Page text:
Gov ch12

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Gov ch12
2012-01-09 01:26:33
gov vocab chapter 12

gov vocab ch12
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  1. incumbents
    those already holding office. in congressional elections, they usually win
  2. casework
    activities of members of Congress that help constituents as individuals; cutting through bureaucratic red tape to get people what they think they have a right to get
  3. pork barrel
    the mighty list of federal projects, grants, and contracts available to cities, businesses, colleges, and insitutions available in a congressional district
  4. bicameral legislature
    a legislature divided into two houses. the U.S. Congress and every American state legislature except Nebraska's are this.
  5. house rules committee
    an instution unique to the House of Representatives that reviews all bills (except revenue, budget, and appropriation bills) coming from a House committee before they go to the full House.
  6. filibuster
    A strategy unique to the Senate whereby opponents of a piece of legislation try to talk it to death, based on the tradition of unlimited debate. Today, 60 members present and voting can halt this.
  7. speaker of the House
    an office mandated by the Constitution. This person is chosen in practice by the majority party, has both formal and informal powers, and is second in line to succeed the presidency should the office become vacant.
  8. majority leader
    the principal partisan ally of the Speaker of the House or the party's manager in the Senate. the majority leader is responsible for scheduling bills, influencing committee assignments, and rounding up votes in the behalf of the party's legislative positions.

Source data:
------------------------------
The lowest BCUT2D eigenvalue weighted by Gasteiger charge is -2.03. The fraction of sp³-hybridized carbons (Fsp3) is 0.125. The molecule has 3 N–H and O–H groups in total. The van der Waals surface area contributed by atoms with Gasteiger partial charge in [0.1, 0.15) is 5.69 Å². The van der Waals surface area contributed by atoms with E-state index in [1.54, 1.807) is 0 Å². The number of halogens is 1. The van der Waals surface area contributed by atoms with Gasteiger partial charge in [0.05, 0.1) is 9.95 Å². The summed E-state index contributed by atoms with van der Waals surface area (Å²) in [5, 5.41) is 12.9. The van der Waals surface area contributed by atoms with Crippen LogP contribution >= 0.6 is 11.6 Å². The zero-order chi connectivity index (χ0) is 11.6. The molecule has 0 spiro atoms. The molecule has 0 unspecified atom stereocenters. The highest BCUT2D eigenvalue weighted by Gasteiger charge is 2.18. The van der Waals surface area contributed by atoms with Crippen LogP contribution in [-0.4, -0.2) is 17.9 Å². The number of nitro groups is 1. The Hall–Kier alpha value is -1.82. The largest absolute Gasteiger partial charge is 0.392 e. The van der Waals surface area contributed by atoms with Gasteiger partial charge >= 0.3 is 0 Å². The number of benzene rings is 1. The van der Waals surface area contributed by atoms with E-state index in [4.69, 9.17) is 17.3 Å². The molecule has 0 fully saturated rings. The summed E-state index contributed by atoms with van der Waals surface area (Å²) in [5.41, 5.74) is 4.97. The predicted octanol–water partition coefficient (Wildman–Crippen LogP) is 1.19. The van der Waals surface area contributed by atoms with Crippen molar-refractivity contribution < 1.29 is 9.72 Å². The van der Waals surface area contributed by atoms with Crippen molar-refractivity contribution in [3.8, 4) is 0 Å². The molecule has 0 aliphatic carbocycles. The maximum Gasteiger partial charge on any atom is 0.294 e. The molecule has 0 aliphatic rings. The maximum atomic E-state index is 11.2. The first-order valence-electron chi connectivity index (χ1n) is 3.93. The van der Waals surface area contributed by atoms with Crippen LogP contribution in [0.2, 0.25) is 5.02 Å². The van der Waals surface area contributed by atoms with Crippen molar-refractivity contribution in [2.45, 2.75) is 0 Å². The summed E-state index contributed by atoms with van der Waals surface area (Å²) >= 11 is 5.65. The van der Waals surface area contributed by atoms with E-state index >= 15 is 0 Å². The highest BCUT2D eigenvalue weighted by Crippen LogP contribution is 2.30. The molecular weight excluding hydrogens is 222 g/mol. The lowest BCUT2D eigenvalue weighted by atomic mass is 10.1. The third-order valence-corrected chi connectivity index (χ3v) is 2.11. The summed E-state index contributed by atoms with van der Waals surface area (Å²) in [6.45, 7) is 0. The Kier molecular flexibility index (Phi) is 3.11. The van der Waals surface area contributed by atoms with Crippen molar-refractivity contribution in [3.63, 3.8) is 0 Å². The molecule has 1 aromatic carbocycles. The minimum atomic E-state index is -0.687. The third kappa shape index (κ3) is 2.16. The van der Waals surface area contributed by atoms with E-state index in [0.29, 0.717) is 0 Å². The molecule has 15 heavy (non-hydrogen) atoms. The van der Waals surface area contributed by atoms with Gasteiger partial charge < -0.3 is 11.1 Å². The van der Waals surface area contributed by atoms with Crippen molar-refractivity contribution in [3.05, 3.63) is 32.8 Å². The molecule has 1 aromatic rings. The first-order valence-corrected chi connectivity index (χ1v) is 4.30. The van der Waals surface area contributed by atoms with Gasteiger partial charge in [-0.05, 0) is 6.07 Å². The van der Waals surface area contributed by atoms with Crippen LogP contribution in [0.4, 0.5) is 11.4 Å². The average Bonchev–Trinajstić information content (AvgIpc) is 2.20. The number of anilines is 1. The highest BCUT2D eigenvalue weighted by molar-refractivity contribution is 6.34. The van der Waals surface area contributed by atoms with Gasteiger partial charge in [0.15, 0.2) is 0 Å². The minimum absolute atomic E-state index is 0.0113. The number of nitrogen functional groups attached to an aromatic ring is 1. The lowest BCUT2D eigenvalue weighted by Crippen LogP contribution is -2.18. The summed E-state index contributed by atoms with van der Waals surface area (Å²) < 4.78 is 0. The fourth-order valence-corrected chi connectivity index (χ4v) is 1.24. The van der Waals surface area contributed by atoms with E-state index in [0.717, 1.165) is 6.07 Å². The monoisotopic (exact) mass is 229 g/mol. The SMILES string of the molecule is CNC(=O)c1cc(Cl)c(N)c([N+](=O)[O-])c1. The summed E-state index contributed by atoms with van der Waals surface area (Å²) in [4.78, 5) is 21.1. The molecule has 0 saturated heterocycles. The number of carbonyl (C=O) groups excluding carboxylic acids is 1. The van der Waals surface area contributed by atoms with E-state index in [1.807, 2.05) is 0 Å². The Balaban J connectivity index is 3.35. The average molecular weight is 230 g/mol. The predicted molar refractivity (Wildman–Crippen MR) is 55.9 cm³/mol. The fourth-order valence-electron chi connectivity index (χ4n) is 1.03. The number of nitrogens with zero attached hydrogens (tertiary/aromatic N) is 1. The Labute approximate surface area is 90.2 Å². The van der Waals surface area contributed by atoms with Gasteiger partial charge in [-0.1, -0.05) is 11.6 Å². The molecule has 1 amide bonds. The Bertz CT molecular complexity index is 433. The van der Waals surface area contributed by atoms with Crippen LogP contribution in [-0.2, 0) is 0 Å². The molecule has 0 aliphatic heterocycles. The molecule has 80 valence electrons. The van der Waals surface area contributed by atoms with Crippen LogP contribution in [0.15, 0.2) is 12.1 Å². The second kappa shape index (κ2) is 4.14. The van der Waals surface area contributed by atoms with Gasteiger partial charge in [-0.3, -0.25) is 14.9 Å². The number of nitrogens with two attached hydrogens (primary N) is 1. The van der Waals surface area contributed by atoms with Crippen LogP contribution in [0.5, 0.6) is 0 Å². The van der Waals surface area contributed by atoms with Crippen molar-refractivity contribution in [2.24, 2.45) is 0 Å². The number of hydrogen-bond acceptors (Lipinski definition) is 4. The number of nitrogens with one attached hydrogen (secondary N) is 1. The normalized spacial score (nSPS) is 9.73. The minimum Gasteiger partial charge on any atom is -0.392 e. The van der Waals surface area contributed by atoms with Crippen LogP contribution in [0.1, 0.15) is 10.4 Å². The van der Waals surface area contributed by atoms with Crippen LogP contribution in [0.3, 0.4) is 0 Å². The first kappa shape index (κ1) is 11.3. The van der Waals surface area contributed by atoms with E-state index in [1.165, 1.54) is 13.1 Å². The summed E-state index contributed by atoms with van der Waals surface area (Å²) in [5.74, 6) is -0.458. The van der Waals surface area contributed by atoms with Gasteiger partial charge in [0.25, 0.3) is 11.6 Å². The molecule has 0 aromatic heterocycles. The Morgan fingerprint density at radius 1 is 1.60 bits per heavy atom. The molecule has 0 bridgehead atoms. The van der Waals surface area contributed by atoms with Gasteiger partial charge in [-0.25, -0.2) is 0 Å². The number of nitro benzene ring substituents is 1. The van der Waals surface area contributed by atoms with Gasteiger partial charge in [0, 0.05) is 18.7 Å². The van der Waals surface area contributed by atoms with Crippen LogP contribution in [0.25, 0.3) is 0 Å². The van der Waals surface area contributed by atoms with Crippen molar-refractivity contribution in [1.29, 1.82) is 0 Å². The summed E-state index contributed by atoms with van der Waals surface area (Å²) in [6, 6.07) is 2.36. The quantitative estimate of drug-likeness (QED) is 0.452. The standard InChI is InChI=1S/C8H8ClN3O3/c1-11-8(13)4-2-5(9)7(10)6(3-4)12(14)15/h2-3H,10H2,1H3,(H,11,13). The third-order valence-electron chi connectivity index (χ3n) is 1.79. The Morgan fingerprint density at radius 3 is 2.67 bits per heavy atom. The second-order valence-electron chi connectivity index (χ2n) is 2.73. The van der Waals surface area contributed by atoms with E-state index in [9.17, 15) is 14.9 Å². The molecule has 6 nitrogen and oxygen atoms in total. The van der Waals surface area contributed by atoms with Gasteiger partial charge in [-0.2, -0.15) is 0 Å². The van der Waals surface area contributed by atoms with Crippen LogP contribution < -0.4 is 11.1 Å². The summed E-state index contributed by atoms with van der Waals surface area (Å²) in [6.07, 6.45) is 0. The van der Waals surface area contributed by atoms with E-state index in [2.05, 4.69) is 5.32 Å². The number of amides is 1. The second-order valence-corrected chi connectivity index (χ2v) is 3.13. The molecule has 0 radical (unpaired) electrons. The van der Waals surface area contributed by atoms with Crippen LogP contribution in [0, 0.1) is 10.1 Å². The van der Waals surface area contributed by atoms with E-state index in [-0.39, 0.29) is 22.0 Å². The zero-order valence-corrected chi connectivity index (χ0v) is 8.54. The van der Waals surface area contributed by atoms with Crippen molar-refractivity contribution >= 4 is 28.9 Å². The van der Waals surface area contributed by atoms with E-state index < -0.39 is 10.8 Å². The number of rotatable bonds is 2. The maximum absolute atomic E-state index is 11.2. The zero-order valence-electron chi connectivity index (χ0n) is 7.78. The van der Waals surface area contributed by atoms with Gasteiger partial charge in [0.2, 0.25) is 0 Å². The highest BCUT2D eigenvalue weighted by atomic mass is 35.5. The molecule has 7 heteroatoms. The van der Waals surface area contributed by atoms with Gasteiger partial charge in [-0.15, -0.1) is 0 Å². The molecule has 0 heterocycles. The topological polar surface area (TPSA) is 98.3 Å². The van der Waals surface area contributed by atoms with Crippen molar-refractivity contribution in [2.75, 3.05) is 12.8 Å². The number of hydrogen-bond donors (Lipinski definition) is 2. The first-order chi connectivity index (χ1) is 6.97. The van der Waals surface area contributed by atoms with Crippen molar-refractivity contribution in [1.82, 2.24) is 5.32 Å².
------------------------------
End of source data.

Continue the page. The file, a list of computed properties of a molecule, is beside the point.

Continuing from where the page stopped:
9. whips
    party leaders who work with the majority leader or minority leader to count votes beforehand and lean on waverers whose votes are crucial to a bill favored by the party
  10. minority leader
    the principal leader of the minority party in the House of Representatives or in the Senate
  11. standing committees
    separate subject-matter committees in each house of congress that handle bills in different policy areas.
  12. joint committees
    congressional committees on a few subject-matter areas with membership drawn from both houses
  13. conference committees
    congressional committees formed when the Senate and the House pass a particular bill in different forms. Party leadership appoints members from each house to iron out the differences and bring back a single bill.
  14. select committees
    congressional committees appointed for a specific purpose such as the Watergate investigation
  15. legislative oversight
    congress' monitoring of the bureaucracy and its administration of policy, performed mainly through hearings.
  16. committee chairs
    the most important influencers of the congressional agenda. they play dominatnt roles in the scheduling of hearings, hiring staff, appointing subcommittees, and managing committee bills when they are grought before the full house.
  17. seniority system
    a simple rule for picking committee chairs, in effect until the 1970s. the member who had served the committee the longest and whose party controlled Congress became chair, regardless of the party loyalty, mental state, or competence.
  18. caucus (congressional)
    A group of members of Congress sharing some interest or characteristic. Most are composed of members from both parties and from both houses.
  19. bill
    a proposed law, drafted in precise, legal language. Anyone can draft one of these, but only a member of the House of Representatives or the Senate can formally submit it for consideration